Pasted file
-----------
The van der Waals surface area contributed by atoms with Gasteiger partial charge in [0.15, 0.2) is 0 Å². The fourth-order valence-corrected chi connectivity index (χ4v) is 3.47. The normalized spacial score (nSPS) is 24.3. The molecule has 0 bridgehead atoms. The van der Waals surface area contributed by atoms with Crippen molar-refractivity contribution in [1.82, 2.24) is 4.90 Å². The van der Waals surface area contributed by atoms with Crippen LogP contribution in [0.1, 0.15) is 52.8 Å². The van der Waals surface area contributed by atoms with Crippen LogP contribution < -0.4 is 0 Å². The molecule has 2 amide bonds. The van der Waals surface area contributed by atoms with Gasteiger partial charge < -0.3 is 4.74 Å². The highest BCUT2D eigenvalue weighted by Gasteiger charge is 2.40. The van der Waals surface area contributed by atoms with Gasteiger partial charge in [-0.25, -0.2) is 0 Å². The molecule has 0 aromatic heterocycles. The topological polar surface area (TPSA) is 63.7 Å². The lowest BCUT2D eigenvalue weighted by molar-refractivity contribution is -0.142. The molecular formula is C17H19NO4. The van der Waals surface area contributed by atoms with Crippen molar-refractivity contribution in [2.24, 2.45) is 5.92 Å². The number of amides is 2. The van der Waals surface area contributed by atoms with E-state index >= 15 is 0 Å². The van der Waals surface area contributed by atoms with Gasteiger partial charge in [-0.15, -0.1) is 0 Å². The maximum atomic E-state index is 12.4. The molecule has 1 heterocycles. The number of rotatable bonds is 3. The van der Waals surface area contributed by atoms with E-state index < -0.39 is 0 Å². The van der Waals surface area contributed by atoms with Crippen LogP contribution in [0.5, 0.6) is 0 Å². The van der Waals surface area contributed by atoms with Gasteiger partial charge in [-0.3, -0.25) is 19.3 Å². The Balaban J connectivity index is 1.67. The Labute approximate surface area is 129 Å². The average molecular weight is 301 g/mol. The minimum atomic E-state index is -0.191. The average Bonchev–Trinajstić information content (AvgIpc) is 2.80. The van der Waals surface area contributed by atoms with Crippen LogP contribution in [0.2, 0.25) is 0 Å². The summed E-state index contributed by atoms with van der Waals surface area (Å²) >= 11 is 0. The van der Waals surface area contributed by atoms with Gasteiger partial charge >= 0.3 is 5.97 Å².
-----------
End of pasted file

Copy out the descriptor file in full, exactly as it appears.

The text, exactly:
The van der Waals surface area contributed by atoms with Gasteiger partial charge in [0.15, 0.2) is 0 Å². The fourth-order valence-corrected chi connectivity index (χ4v) is 3.47. The normalized spacial score (nSPS) is 24.3. The molecule has 0 bridgehead atoms. The van der Waals surface area contributed by atoms with Crippen molar-refractivity contribution in [1.82, 2.24) is 4.90 Å². The van der Waals surface area contributed by atoms with Crippen LogP contribution in [0.1, 0.15) is 52.8 Å². The van der Waals surface area contributed by atoms with Crippen LogP contribution < -0.4 is 0 Å². The molecule has 2 amide bonds. The van der Waals surface area contributed by atoms with Gasteiger partial charge < -0.3 is 4.74 Å². The highest BCUT2D eigenvalue weighted by Gasteiger charge is 2.40. The van der Waals surface area contributed by atoms with Gasteiger partial charge in [-0.25, -0.2) is 0 Å². The molecule has 0 aromatic heterocycles. The topological polar surface area (TPSA) is 63.7 Å². The lowest BCUT2D eigenvalue weighted by molar-refractivity contribution is -0.142. The molecular formula is C17H19NO4. The van der Waals surface area contributed by atoms with Crippen molar-refractivity contribution in [2.24, 2.45) is 5.92 Å². The number of amides is 2. The van der Waals surface area contributed by atoms with E-state index >= 15 is 0 Å². The van der Waals surface area contributed by atoms with Gasteiger partial charge in [-0.15, -0.1) is 0 Å². The maximum atomic E-state index is 12.4. The molecule has 1 heterocycles. The number of rotatable bonds is 3. The van der Waals surface area contributed by atoms with E-state index < -0.39 is 0 Å². The van der Waals surface area contributed by atoms with Crippen LogP contribution in [0.5, 0.6) is 0 Å². The van der Waals surface area contributed by atoms with Gasteiger partial charge in [-0.3, -0.25) is 19.3 Å². The Balaban J connectivity index is 1.67. The Labute approximate surface area is 129 Å². The average molecular weight is 301 g/mol. The minimum atomic E-state index is -0.191. The average Bonchev–Trinajstić information content (AvgIpc) is 2.80. The van der Waals surface area contributed by atoms with Crippen LogP contribution in [0.2, 0.25) is 0 Å². The summed E-state index contributed by atoms with van der Waals surface area (Å²) >= 11 is 0. The van der Waals surface area contributed by atoms with Gasteiger partial charge >= 0.3 is 5.97 Å².